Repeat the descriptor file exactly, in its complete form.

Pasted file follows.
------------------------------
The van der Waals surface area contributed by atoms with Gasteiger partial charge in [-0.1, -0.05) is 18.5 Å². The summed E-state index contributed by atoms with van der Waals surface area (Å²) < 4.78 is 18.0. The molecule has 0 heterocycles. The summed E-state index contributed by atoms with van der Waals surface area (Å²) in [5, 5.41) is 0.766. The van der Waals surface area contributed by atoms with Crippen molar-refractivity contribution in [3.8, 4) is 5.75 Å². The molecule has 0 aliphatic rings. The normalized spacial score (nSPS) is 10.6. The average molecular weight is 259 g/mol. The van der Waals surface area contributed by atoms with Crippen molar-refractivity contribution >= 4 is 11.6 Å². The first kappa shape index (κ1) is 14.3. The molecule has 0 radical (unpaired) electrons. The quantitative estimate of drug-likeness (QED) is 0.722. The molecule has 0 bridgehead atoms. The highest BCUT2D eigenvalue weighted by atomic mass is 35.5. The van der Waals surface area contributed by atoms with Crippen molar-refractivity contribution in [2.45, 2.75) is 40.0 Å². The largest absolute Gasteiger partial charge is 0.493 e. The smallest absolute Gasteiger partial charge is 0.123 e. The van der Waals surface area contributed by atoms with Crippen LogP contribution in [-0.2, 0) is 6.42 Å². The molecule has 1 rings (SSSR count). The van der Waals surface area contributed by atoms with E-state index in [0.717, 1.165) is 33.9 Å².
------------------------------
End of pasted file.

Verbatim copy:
The van der Waals surface area contributed by atoms with Gasteiger partial charge in [-0.1, -0.05) is 18.5 Å². The summed E-state index contributed by atoms with van der Waals surface area (Å²) < 4.78 is 18.0. The molecule has 0 heterocycles. The summed E-state index contributed by atoms with van der Waals surface area (Å²) in [5, 5.41) is 0.766. The van der Waals surface area contributed by atoms with Crippen molar-refractivity contribution in [3.8, 4) is 5.75 Å². The molecule has 0 aliphatic rings. The normalized spacial score (nSPS) is 10.6. The average molecular weight is 259 g/mol. The van der Waals surface area contributed by atoms with Crippen molar-refractivity contribution >= 4 is 11.6 Å². The first kappa shape index (κ1) is 14.3. The molecule has 0 radical (unpaired) electrons. The quantitative estimate of drug-likeness (QED) is 0.722. The molecule has 0 bridgehead atoms. The highest BCUT2D eigenvalue weighted by atomic mass is 35.5. The van der Waals surface area contributed by atoms with Crippen molar-refractivity contribution in [2.45, 2.75) is 40.0 Å². The largest absolute Gasteiger partial charge is 0.493 e. The smallest absolute Gasteiger partial charge is 0.123 e. The van der Waals surface area contributed by atoms with Crippen LogP contribution in [-0.2, 0) is 6.42 Å². The molecule has 1 rings (SSSR count). The van der Waals surface area contributed by atoms with E-state index in [0.717, 1.165) is 33.9 Å².